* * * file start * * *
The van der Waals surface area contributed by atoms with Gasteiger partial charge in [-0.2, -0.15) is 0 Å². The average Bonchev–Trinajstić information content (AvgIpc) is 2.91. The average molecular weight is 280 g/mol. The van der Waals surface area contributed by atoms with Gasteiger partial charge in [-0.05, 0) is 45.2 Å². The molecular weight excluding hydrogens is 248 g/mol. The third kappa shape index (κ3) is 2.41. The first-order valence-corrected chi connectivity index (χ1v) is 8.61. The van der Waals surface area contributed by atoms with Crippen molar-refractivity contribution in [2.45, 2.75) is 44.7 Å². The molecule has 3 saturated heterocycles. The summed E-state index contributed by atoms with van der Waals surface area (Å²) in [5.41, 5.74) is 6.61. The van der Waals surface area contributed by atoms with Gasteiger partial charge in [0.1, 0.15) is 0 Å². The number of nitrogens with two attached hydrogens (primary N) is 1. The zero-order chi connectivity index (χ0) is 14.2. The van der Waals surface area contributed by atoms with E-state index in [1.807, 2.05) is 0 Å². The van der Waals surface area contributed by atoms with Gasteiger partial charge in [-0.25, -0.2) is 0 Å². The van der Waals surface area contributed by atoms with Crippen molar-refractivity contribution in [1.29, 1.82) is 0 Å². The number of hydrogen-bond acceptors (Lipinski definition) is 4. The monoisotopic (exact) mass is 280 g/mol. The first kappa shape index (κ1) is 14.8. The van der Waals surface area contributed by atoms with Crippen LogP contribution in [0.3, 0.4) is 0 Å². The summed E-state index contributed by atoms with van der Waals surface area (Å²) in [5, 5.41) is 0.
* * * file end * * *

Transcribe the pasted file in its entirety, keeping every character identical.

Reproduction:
The van der Waals surface area contributed by atoms with Gasteiger partial charge in [-0.2, -0.15) is 0 Å². The average Bonchev–Trinajstić information content (AvgIpc) is 2.91. The average molecular weight is 280 g/mol. The van der Waals surface area contributed by atoms with Gasteiger partial charge in [-0.05, 0) is 45.2 Å². The molecular weight excluding hydrogens is 248 g/mol. The third kappa shape index (κ3) is 2.41. The first-order valence-corrected chi connectivity index (χ1v) is 8.61. The van der Waals surface area contributed by atoms with Crippen molar-refractivity contribution in [2.45, 2.75) is 44.7 Å². The molecule has 3 saturated heterocycles. The summed E-state index contributed by atoms with van der Waals surface area (Å²) in [5.41, 5.74) is 6.61. The van der Waals surface area contributed by atoms with Gasteiger partial charge in [0.1, 0.15) is 0 Å². The number of nitrogens with two attached hydrogens (primary N) is 1. The zero-order chi connectivity index (χ0) is 14.2. The van der Waals surface area contributed by atoms with E-state index in [1.807, 2.05) is 0 Å². The van der Waals surface area contributed by atoms with Gasteiger partial charge in [-0.25, -0.2) is 0 Å². The van der Waals surface area contributed by atoms with Crippen molar-refractivity contribution in [1.29, 1.82) is 0 Å². The number of hydrogen-bond acceptors (Lipinski definition) is 4. The monoisotopic (exact) mass is 280 g/mol. The first kappa shape index (κ1) is 14.8. The van der Waals surface area contributed by atoms with Crippen LogP contribution in [0.3, 0.4) is 0 Å². The summed E-state index contributed by atoms with van der Waals surface area (Å²) in [5, 5.41) is 0.